Davenport v. Crablim et al
RECOMMENDED PARTIAL DISPOSITION recommending that Davenport be allowed to proceed with his inadequate medical care claim against Crablim and Cunningham, in their individual capacities only; service be ordered on Crablim and Cunningham; and the Court certify that an in forma pauperis appeal from any Order adopting this Recommended Partial Disposition would not be taken in good faith. Objections due within 14 days of this Recommendation. Signed by Magistrate Judge J. Thomas Ray on 11/27/2017. (kdr)
UNITED STATES DISTRICT COURT
EASTERN DISTRICT OF ARKANSAS
PINE BLUFF DIVISION
CRABLIM, Nurse, Tucker Unit, ADC, et al.
RECOMMENDED PARTIAL DISPOSITION
The following Recommended Partial Disposition ("Recommendation") has
been sent to United States District Judge James M. Moody Jr. Any party may file
written objections to this Recommendation.
Objections must be specific and
include the factual or legal basis for disagreeing with the Recommendation. An
objection to a factual finding must specifically identify the finding of fact believed
to be wrong and describe the evidence that supports that belief.
An original and one copy of the objections must be received by the Clerk of
this Court within fourteen (14) days of this Recommendation. If no objections are
filed, Judge Moody can adopt this Recommendation without independently
reviewing all of the evidence in the record. By not objecting, you may also waive
any right to appeal questions of fact.
Plaintiff Jonathan Davenport ("Davenport") is a prisoner in the Tucker Unit
of the Arkansas Department of Correction. He has filed a pro se § 1983 Complaint
and an Amended Complaint alleging that Defendants violated his constitutional
rights. Docs. 2 & 5. Before Davenport may proceed with this action, the Court
must screen his claims.1
Davenport alleges that Defendants Nurse Cunningham ("Cunningham") and
Nurse Crablim ("Crablim") failed to provide him with constitutionally adequate
medical care for chest pains and difficulty breathing, which ultimately resulted in
the collapse of his lung. The Court concludes, for screening purposes only, that
Davenport has pled a viable § 1983 inadequate medical care claim against
Cunningham and Crablim, in their individual capacities.
Thus, the Court
recommends that service should be ordered on them.
The Prison Litigation Reform Act requires federal courts to screen prisoner complaints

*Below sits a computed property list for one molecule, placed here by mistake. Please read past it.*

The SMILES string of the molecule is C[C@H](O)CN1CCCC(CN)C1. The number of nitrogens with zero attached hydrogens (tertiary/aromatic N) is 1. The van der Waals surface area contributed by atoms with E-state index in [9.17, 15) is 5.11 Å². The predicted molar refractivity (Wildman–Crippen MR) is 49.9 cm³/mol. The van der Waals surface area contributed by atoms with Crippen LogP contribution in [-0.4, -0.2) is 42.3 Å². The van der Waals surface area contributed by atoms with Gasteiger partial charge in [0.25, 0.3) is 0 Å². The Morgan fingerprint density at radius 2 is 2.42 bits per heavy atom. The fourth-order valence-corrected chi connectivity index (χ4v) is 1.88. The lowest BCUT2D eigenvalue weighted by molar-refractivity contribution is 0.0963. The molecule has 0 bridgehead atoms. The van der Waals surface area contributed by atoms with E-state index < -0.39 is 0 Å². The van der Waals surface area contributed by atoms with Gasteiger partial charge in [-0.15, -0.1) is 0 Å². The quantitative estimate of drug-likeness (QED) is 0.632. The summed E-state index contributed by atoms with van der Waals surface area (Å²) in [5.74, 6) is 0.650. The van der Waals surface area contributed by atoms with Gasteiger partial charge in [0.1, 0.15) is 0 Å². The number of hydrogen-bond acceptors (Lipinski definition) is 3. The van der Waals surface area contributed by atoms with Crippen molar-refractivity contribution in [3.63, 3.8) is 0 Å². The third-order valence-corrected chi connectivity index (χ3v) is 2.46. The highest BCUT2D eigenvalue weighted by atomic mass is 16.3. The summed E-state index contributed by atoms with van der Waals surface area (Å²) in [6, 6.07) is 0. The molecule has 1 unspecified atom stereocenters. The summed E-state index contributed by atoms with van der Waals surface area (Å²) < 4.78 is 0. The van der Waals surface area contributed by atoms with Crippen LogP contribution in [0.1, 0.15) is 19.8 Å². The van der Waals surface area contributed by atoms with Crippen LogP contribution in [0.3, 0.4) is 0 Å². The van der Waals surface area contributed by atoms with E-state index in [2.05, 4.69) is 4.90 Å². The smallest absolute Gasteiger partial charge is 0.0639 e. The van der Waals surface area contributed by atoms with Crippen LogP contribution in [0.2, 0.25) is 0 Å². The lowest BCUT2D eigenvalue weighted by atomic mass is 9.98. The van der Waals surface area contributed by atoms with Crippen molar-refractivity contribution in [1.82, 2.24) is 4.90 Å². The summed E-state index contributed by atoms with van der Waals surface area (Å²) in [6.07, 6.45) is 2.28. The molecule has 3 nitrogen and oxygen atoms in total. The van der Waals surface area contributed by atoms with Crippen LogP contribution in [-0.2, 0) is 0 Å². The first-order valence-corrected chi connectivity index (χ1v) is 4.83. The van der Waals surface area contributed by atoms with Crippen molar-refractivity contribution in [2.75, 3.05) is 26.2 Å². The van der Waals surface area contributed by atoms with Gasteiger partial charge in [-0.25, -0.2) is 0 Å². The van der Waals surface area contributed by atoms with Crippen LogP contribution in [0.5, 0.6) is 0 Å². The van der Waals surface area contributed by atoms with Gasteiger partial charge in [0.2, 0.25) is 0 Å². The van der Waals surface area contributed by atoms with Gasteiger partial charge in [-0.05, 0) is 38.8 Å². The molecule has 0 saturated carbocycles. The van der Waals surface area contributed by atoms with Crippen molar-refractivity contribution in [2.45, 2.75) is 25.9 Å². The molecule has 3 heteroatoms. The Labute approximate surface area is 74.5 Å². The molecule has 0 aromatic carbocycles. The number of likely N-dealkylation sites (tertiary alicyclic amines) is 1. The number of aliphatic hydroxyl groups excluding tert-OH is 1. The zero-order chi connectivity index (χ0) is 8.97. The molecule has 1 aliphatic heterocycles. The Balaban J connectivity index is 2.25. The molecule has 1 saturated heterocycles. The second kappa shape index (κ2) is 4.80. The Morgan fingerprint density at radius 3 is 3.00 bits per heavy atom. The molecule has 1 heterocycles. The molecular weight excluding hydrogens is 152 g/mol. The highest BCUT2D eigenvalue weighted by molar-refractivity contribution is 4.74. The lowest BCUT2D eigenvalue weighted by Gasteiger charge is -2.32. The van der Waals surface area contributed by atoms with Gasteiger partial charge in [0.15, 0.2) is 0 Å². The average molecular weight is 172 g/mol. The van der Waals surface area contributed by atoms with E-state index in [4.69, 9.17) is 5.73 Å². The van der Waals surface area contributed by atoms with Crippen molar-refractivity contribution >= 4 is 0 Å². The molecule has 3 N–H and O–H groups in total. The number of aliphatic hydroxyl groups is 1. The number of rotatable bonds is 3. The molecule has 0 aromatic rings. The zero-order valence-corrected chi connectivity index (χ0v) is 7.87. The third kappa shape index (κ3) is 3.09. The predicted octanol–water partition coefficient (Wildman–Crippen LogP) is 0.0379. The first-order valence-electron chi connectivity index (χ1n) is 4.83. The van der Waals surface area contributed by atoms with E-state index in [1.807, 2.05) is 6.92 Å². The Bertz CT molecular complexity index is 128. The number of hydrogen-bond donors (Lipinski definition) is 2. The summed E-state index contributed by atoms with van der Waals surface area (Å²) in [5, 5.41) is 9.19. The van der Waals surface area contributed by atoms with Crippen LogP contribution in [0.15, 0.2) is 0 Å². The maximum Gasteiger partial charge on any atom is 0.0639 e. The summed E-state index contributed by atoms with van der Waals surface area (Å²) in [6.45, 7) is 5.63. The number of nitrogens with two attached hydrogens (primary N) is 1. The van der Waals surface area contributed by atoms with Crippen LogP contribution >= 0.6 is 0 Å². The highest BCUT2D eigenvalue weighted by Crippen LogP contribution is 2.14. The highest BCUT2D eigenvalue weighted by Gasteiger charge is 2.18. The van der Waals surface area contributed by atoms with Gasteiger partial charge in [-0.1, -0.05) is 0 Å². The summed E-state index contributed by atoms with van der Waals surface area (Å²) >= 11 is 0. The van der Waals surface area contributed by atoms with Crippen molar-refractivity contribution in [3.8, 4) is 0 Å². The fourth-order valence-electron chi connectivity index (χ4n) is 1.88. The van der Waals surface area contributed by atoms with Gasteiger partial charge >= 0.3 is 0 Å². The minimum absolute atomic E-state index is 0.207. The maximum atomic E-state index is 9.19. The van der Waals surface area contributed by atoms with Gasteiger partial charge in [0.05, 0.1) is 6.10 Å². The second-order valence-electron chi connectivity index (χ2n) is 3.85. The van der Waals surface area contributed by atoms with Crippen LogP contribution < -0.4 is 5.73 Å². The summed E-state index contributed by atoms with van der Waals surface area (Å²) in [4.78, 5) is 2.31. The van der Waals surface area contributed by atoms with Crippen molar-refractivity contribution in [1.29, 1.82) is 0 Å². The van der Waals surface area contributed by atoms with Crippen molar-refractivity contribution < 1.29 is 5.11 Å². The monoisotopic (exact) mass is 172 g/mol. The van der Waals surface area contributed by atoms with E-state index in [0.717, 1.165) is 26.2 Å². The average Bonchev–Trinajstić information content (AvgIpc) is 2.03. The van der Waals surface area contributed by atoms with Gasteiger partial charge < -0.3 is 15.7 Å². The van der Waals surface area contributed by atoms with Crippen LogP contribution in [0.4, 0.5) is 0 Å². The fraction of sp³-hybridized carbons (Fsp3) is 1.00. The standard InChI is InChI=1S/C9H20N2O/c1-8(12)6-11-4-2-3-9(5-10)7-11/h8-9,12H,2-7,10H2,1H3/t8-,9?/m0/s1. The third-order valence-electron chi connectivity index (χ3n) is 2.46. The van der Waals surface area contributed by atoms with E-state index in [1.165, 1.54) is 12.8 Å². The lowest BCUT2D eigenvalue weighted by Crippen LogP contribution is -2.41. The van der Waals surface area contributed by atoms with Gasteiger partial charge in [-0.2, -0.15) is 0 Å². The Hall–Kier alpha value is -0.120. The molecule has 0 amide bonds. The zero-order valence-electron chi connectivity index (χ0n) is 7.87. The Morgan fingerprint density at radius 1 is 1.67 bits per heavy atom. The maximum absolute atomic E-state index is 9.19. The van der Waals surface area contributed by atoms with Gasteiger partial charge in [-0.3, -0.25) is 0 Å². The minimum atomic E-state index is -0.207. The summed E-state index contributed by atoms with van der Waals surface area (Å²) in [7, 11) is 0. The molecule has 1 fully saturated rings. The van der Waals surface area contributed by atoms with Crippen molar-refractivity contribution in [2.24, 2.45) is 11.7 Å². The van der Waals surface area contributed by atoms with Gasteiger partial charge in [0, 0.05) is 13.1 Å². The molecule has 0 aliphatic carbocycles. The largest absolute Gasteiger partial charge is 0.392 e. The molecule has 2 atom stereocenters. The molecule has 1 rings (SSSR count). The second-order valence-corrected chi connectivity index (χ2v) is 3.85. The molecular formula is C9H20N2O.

seeking relief against a governmental entity, officer, or employee. 28 U.S.C. ' 1915A(a). The
Court must dismiss a complaint or a portion thereof if the prisoner has raised claims that: (a) are
legally frivolous or malicious; (b) fail to state a claim upon which relief may be granted; or (c)
seek monetary relief from a defendant who is immune from such relief. 28 U.S.C. ' 1915A(b).
When making this determination, a court must accept the truth of the factual allegations contained
in the complaint, and it may consider the documents attached to the complaint. Ashcroft v. Iqbal,
556 U.S. 662, 678 (2009); Reynolds v. Dormire, 636 F.3d 976, 979 (8th Cir. 2011).
Davenport has also named Crablim and Cunningham in their official
The doctrine of sovereign immunity precludes Davenport from
obtaining monetary damages from Crablim and Cunningham, in their official
capacities. See Zajrael v. Harmon, 677 F.3d. 353, 355 (8th Cir. 2012); Larson v.
Kempker, 414 F.3d 936, 939-40 (8th Cir. 2005). Because monetary damages are
the only form of relief sought by Davenport, his official capacity claims against
Crablim and Cunningham should be dismissed, without prejudice.
Davenport has named John Does ("Does") and Director of Nursing Huff
("Huff") as Defendants. Because there is no vicarious liability in ' 1983 actions, a
prisoner "must plead that each Government-official defendant, through the official's
own individual actions, has violated the Constitution." Ashcroft v. Iqbal, 556 U.S.
662, 676 (2009). Although he was instructed to do so (Doc. 4), Davenport has not
pled any facts explaining how Huff or Does, through their own individual actions,
violated the Constitution. Accordingly, the Court recommends that Huff and Does
be dismissed, without prejudice, as Defendants in this action because Davenport has
failed to plead a viable claim against them.
IT IS THEREFORE RECOMMENDED THAT:
Davenport be allowed to PROCEED with his inadequate medical care
claim against Crablim and Cunningham, in their individual capacities only.
All other claims and Defendants be DISMISSED, WITHOUT
Service be ordered on Crablim and Cummingham.
The Court CERTIFY, pursuant to 28 U.S.C. § 1915(a)(3), that an in
forma pauperis appeal from any Order adopting this Recommended Partial
Disposition would not be taken in good faith.
Dated this 27th day of November, 2017.
UNITED STATES MAGISTRATE JUDGE
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